That was my point.
Not to say what you do doesn’t matter, but that you’re easily replaceable by someone with the skills to not only create ideas and do all you mentioned, but to also pull them off.
No euphemisms at all there.
Dude, I was never setting out to make my job look more important than an art director’s job. I was just pointing out that writers do more than you give them credit for. You made it adversarial. It’s not.
You characterised the task of a writer as just tapping on a keyboard. Sure, that’s part of it. Because a writer’s stock in trade is words. Just like a lawyer’s, or a policymaker’s, or screenwriter’s, or whatever. It doesn’t mean the task is simpler, or less effort just because it doesn’t involve pixels, vectors or editing timelines.
As for the suggestion that you have as much or possibly more experience than me, as if that gives your opinion more weight, you have no way of knowing that. It’s an assertion based on nothing. It’s just a bit of puffery. If you need to do that, fine. But the truth is anyone can have an opinion. An opinion is something assessed on merit, not necessarily credentials. Especially here.
If an art director were to know how to write, my job would not be irrelevant. There would still be writing to be done, and that art director wouldn’t be able to write any faster than a specialist. They’d likely be slower, because they’d have less experience. Which means they’d have to spend most or all of their time writing, which would make them a writer. Would they then have made themselves redundant? You tell me.
The thing that advances a business and makes it competitive is the existence of specialists. The splitting of labour into finer and finer specialties allows an individual to become very good at that narrow focus of skills. The generalist versus specialist argument will always hit into this wall. Five generalists with skill sets consisting of five key areas will not be able to compete against five specialists with a complete grasp of each of one of those key areas.
I don’t understand your need to knock writers. If they truly were an archaic profession, they would be made redundant. But they haven’t been made redundant. I don’t understand your need to characterise my description of the function of a writer as employing weasel words. I don’t get it. They weren’t weasel words; they weren’t euphemistic. I don’t know why you would suggest my role is irrelevant, by saying that if an AD could write I’d be out of a job. Let me say that if that happened, you’d need two ADs to fulfil the hours of both jobs, and please see my point above.
And I’m not sure where you’re working, or what sample size you’re basing this on, but in my experience writers do not do a lot less than art directors “these days”. How could you even know that? I’m here as late as my AD. Sometimes he stays later to finish putting together a presentation; sometimes I stay later to work on scripts. What’s this adversarial thing about? Is there something wrong with working as a team. Have you been burnt by a lazy writer?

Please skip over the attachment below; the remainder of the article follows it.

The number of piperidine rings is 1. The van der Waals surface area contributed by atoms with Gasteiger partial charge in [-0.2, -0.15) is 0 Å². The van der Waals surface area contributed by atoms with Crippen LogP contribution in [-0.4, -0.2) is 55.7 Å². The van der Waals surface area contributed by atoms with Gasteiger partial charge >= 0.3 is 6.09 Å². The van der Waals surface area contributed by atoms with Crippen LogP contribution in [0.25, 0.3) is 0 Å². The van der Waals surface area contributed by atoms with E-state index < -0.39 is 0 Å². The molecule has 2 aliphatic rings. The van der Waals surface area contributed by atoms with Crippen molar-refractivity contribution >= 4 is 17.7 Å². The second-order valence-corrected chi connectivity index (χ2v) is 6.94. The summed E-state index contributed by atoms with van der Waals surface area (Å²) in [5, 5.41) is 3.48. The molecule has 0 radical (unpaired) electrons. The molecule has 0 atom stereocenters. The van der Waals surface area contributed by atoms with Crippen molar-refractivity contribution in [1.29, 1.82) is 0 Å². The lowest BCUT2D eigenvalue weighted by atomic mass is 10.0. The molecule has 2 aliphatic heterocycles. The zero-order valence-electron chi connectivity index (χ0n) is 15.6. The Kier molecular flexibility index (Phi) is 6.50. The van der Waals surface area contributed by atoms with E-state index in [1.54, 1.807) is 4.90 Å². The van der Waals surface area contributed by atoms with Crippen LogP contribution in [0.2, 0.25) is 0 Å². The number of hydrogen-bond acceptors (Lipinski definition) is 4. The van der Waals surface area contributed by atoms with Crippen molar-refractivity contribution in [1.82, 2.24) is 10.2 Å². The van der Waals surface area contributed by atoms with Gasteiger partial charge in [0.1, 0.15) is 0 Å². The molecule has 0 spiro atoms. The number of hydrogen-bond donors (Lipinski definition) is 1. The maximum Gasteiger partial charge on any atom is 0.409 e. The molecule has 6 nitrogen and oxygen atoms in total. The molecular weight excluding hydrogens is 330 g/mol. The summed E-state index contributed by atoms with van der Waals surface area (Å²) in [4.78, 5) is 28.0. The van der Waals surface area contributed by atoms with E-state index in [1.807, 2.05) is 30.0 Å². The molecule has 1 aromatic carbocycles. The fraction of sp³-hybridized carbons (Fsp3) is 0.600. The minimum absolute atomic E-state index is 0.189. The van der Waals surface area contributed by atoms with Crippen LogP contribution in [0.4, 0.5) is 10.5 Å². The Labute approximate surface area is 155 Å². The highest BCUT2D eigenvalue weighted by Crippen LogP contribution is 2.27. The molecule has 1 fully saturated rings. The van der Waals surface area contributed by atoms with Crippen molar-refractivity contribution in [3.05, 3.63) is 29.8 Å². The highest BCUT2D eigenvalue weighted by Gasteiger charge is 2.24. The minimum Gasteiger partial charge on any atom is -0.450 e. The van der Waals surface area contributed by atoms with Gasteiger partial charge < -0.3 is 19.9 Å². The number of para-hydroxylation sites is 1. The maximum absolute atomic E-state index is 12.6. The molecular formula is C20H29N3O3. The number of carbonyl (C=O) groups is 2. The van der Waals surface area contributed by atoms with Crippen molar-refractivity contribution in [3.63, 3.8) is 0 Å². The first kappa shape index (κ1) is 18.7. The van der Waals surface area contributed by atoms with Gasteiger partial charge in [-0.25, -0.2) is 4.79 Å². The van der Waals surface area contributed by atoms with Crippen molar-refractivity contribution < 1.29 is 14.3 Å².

Meanwhile, I really don’t know why you’re so intent on suggesting I’m easily replaceable by a non-writer. I’m not. Writers are not. If they were, there would be no writers. And what do you mean by pull off ads? Do you mean execute them? Do ADs single handedly create advertising? Of course they don’t. It takes a team. They’re part of a team, as are writers, producers, designers, traffic managers, editors, sound engineers, directors, gaffas, runners, stylists, etc etc. If you want to do it all, go for it. But you’d be a jack of all trades, master of…well, you know the rest.
Go, write. Be an art director who writes. I wish you all the luck in the world.
Copy Desk: 1
Sloppy Writer: 0
I find that the roles of writer and art director come into play more at different stages throughout the creative process. In the concepting stage, ideally, the two minds will work together to come up with ideas. The writer might then go away and focus on articulating those ideas and helping hone strategy, whilst the art director will often work to bring them to life for presentation. The copywriter, being the one closely working with the articulation, will often be the one to present. After that, once the idea is bought by their client, the art director might come into play more whilst the idea is in production, using the various visual skills to develop the work that will go out the door. But like-wise the copywriter will be working on this – to write briefs, make sure things work tonally, if there are actors or VO artists, they’ll be working to make sure delivery is right – depending on what your making. If it involves using real people, they’ll be devising interview questions and ways to work with them, whilst the art director is making sure things are working aesthetically to the teams original vision through casting, wardrobe and photography, but both will ideally check in with each other to make sure they are on track or doing the best thing for their idea, and so on, and so on, and so on. Ideally. Unless one or the other is shit.